People in the Middle Ages, i.e. from the 6th to the 15th century, were using stock-keeping techniques that still prove their worth today. Such methods included drying, kiln-drying, smoking, sweet pickling in honey and sour pickling in vinegar.

 

Meat was pickled in oil or covered with tallow or another type of fat. The preservative and germicidal properties of spices were discovered during this period and the contemporary practice of adding hops to beer has survived to this day. The main preservative of the age was salt. Thanks to the spread of Christianity, fish was gaining in popularity as an alternative to meat during times of fasting: herring was placed in barrels of salt immediately after it was caught and fish with a low fat content was dried, resulting in stockfish. Cabbage was also pickled with salt.

In the 16th century it was discovered that combining water with sodium nitrate had a cooling effect. Natural ice was a luxury in the Western world right up to the middle of the 17th century, when chilled drinks and parfait desserts started to be sold in Paris. In the Arab world, however, the benefits of natural ice had already been known for some time.

 

At the end of the 17th century it was discovered that in order to prolong the shelf life of food, it had to be given an air-tight seal. In 1691 two Englishmen were granted the first global patent for a method of food preservation. A little later the military significance of preserved food and its potential impact on troop provisions was recognised and 150 years after that, the German Justus von Liebig successfully produced a preserve containing meat extracts on an industrial scale.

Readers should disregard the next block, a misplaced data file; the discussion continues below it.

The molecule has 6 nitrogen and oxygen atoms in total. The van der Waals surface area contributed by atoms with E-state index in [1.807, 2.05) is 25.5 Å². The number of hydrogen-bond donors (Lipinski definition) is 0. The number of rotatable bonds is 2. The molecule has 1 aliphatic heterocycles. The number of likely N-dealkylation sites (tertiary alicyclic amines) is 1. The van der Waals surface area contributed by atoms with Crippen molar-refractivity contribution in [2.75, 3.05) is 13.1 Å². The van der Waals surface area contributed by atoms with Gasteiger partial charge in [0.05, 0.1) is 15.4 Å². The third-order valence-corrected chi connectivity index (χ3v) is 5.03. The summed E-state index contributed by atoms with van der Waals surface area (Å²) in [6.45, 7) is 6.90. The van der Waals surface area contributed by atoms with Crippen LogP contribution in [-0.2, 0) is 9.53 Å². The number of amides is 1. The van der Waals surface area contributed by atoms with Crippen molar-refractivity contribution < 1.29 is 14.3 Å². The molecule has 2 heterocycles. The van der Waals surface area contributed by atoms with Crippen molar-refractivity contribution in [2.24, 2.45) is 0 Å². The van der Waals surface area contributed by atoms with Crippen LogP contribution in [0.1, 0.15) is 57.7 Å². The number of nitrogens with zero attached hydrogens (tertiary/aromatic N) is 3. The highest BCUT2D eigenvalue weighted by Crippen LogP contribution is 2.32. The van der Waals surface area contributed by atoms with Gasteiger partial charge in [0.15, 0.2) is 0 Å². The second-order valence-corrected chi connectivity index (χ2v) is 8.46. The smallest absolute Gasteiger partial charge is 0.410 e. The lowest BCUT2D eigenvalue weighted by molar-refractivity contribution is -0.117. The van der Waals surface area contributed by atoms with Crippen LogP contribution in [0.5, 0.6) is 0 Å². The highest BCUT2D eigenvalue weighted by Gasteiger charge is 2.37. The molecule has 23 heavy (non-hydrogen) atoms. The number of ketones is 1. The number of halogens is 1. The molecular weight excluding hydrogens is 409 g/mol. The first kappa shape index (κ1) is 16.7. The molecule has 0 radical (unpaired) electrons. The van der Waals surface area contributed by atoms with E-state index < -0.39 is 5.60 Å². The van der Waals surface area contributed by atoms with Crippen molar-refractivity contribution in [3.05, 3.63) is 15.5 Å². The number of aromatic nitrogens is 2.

All articles on this topic:

Stock-keeping in ancient times: From the Stone Age to the Romans
From salt in the Middle Ages to natural ice and beyond to the tins of the modern era
Ice and preserving jars create modern stock-keeping
Stock-keeping today: Pantry & fridge – The perfect partners
Stock-keeping over the years

Articles - The Changing Face Of Storage:

Stock-keeping in ancient times. The tradition of stock-keeping and preserving food in private homes
At the beginning of the 19th century public cold stores were set up at the instigation of the
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Stock-keeping has seen some fundamental changes over the last few decades. Long shop opening hours,